“This is the movie your granddaughter made about performance anxiety. She’s so brave.

“Except she’s says it a little bit differently from you. Her motto is, ‘Let’s go fuck this shit up!’, because you know… I raised a foul-mouthed Millennial.

“You can be very proud.”

Mom’s eyes closed and her head nodded off.

A 5 minute short film is too long for her now. Whatever sort of dope hit/adrenaline rush brought her to life a few minutes ago had passed, and she fell asleep.


The doctor says it might be four years, it might be four months.

In the meantime, she can’t sleep straight in the bed. She can’t feed herself. She abuses her caregivers, lashing out at them, yelling at them, resisting their care. She can’t use the toilet by herself. Nothing gives her solace except classical music.

She has so little peace.


In Being Mortal, Atul Gawande (2014) chronicles the shortcomings of the customs, policies, and practices in the United States with regard to end of life. He contrasts the US with other cultures, most notably India, with which Gawande has experience through his family.

But there were no answers in his book for me, my sisters, or my Mother.

I’ve been thinking about Jonathan Haidt’s Moral Foundation Theory, and in particular the principle of sanctity.

Although we all get told a story about the Hippocratic Oath and medical ethics, the fact is that the oath is a dramatization. The American Medical Association (AMA) publishes a Code of Ethics, just like the National Society of Professional Engineers does for engineers.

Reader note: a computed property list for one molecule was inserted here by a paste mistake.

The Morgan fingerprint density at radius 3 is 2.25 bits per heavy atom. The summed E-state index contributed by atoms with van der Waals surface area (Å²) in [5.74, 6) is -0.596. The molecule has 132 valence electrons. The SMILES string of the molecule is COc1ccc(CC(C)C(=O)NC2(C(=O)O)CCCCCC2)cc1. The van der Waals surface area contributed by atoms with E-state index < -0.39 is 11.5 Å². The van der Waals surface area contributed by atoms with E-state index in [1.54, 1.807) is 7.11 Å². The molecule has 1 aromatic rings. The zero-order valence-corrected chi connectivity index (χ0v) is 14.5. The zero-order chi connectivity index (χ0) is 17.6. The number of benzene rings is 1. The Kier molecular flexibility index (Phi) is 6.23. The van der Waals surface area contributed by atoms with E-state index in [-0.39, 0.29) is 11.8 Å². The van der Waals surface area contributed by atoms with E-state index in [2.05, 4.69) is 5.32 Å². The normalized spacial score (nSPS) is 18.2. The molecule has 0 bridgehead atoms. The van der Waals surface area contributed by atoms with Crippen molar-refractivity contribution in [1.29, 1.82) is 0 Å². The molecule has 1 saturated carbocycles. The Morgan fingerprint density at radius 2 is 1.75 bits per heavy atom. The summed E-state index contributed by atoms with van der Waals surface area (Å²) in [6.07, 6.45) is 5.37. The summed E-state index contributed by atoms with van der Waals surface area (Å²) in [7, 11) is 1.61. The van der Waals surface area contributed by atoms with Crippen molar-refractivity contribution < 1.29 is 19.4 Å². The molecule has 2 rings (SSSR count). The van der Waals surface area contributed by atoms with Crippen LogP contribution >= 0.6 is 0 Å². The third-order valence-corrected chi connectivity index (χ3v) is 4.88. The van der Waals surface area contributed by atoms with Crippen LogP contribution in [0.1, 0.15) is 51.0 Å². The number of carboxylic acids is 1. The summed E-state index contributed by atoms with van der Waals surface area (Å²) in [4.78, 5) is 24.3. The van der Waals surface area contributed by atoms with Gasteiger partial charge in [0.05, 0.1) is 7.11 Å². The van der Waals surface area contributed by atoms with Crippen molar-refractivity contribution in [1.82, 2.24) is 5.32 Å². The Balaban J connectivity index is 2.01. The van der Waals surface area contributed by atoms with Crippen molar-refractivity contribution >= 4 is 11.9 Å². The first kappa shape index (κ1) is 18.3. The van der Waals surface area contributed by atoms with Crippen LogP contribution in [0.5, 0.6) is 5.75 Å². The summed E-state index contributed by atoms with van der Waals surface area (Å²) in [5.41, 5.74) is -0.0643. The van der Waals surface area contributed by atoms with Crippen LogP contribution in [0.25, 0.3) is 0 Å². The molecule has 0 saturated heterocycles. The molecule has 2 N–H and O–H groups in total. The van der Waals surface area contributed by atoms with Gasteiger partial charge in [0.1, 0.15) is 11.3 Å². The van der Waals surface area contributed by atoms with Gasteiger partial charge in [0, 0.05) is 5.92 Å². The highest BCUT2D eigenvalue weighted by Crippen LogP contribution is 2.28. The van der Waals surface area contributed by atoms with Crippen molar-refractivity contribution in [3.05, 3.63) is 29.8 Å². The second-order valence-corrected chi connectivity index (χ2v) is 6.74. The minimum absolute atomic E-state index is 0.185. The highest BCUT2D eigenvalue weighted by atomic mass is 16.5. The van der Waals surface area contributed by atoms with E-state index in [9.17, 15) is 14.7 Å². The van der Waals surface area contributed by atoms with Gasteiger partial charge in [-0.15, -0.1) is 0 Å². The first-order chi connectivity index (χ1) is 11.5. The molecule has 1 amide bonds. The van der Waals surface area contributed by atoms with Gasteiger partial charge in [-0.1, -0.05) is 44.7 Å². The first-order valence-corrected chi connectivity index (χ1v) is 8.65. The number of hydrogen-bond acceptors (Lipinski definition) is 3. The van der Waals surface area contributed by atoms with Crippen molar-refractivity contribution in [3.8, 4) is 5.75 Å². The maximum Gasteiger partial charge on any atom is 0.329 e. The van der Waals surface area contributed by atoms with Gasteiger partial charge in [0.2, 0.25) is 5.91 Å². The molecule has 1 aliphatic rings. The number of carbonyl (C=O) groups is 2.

Here’s the very first thing in the AMA’s Principles of Medical Ethics.

I. A physician shall be dedicated to providing competent medical care, with compassion and respect for human dignity and rights.

That’s what my sisters and I have decided our Mother would have told us she wanted at the end of her life: dignity and rights.

And her dignity, along with her mind and her freedoms, is gone.

I no longer believe that the most fundamental sacred principle is the quantity of human life. My experience with my Mother, and my reading of Gawande’s book, has convinced me that the dignity of human life is the higher moral principle.

My Mother believed in things. She believed that, as human beings, we have the right to clean air and clean water, and to equal treatment under the law regardless of our race, gender, sexual orientation, religious beliefs, or social status.

These things were so important to her that she was willing to risk her own humiliation to advance her beliefs on my behalf, on my sister’s behalf, and on behalf of those whom she believed were oppressed or disadvantaged.